"I once was lost, but now am found". This familiar lyric from the gospel classic Amazing Grace came to mind as I was reading Streets of Gotham #4. When fans heard that Paul Dini would be helming a title that was going to explore the under belly of Gotham and the characters that fuel its engine, we were instantly excited by the possibilities. Then came the first three issues, and the clear direction we were led to believe in was non-existent. What we were given instead was none too different than Grant Morrison's B&R but without the style and execution. There were hints of what could be, but mostly the writing and the art were inconsistent and unfocused at best. The fresh idea its title implied was lost from the beginning. But just like the hymn, Paul Dini finally found his way!
Streets of Gotham was my favorite Bat-book of the week. This is all the more surprising since Batman & Robin #4 came out on the same day. Paul Dini has finally delivered on the titles premise: a relatively standalone story that brings us down to street level and intelligently explores an otherwise unknown but essential key to the workings of the Gotham underground. How many stories have you read or tv episodes have you watched when one of Batman's arch villains is somehow set up in a swank new hideout? Lots I'm sure. Have you ever wondered how these criminals find their perfectly suited lairs of crime? Well, Dini explains it by introducing us to The Broker. He is the Switzerland of real estate agents; give the client what he wants, but never ask questions, and never get involved. Ignorance of the criminals’ actions allows him to provide the perfect venues without questioning his own morals. Whether it is for good or evil, he remains neutral. I just loved the way this character is developed throughout the story, and how Dini has him interact with small time crooks like Warren White and big time villains like Mr Zsasz. You could feel the tension emanating from every panel. Dini really delves deep into the character in a very short time. We learn his motivation, why he takes the neutral approach, and what he values.
My favorite moment is the interrogation scene with Batman. First, Dini just nails the voicing for Dick Grayson. In the classic tradition, Batman knows the Broker's identity when no one else does. The Grayson side appeals to the Broker's sense of morality, but when the Broker won't budge from his motto of never getting involved, never making it personal……well to quote Batman; “It is now". The final panel of the Broker bloodied in his chair, but accepting that his beating is the price of doing business, was brilliant.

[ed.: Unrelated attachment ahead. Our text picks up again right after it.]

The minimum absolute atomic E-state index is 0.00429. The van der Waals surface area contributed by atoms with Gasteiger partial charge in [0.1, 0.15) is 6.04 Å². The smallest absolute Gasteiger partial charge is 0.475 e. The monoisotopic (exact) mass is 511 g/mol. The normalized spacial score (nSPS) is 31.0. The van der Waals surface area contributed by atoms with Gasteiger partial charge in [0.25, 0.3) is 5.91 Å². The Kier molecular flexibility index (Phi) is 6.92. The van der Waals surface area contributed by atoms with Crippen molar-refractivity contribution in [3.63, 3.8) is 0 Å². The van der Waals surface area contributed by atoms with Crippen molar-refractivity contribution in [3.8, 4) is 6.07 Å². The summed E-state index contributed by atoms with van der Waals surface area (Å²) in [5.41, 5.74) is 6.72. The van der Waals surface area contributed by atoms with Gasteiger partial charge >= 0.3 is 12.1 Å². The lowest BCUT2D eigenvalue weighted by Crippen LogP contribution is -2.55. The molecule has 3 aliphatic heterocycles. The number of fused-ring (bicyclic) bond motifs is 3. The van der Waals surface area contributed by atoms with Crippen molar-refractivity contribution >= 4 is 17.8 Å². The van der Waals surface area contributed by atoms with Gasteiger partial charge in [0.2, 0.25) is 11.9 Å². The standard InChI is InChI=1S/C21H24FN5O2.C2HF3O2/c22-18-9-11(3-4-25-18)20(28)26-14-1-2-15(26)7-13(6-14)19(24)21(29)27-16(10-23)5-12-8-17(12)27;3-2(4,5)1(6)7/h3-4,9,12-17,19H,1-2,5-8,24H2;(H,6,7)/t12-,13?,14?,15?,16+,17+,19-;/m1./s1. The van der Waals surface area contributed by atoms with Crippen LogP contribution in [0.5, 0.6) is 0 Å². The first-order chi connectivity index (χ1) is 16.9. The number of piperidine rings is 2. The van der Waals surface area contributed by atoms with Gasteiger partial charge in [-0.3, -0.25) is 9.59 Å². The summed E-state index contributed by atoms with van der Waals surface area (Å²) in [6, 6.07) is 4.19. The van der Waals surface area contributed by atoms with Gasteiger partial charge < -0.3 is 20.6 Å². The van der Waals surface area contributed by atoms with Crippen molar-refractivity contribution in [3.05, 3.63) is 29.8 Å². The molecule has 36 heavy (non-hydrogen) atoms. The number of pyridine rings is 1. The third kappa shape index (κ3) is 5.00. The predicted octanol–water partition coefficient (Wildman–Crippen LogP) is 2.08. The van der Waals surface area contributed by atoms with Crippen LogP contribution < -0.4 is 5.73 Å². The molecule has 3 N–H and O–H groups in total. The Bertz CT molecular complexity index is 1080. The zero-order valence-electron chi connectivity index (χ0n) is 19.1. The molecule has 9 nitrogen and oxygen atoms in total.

Dini doesn't ignore the past few issues either. The first two pages are a prelude to the beginning of the story, showing Hush's status as Bruce Wayne. This scene, while amusing because of the Creeper, and necessary for continuity sake, was my least favourite part of the book. From then on though, it is one of the best plotted comics I have read in weeks. The Zsasz story line is moved forward, yet we get an interesting and intelligent look into the life of one of Gotham's unique players.
Visually, this was Dustin Nguyen's best Batman work so far. His almost Picasso like angular style continues to be a love it or hate it proposition. But for those who have a taste for it, he really delivers. The story's opening page of a homeless boy in front of a children's shelter is one of the moodiest and sensitive pages I have ever seen him draw. His Batman is menacing, but still different from Bruce. His facials are more detailed and the characters move much more fluidly than in the past few issues. I still think his male faces are too similar to one another, and Robin's legs are too dis-proportioned, even for Nguyen's strange take on body shapes. But the art really brings Dini's world to life. You couldn't ask for anything more. The cohesiveness between author and artist is as seamless as Morrison and Quitely.
We love Paul Dini because he understands the pulse of Gotham City. As much as any recent writer, he has created new classic characters and taken old favorites in unique directions. His first few weeks of duty on Streets have been surprisingly less than stellar. The fans were worried he had lost his touch. However, not only did he remind us of why we love him, he gave us a great new character and did a complete 360 with an instant classic. In one issue, he transformed a title destined for insignificance and made it a must pick up. Thanks Paul, we missed you!
Batman: Streets of Gotham #4
Reviewed by Tiggerbrown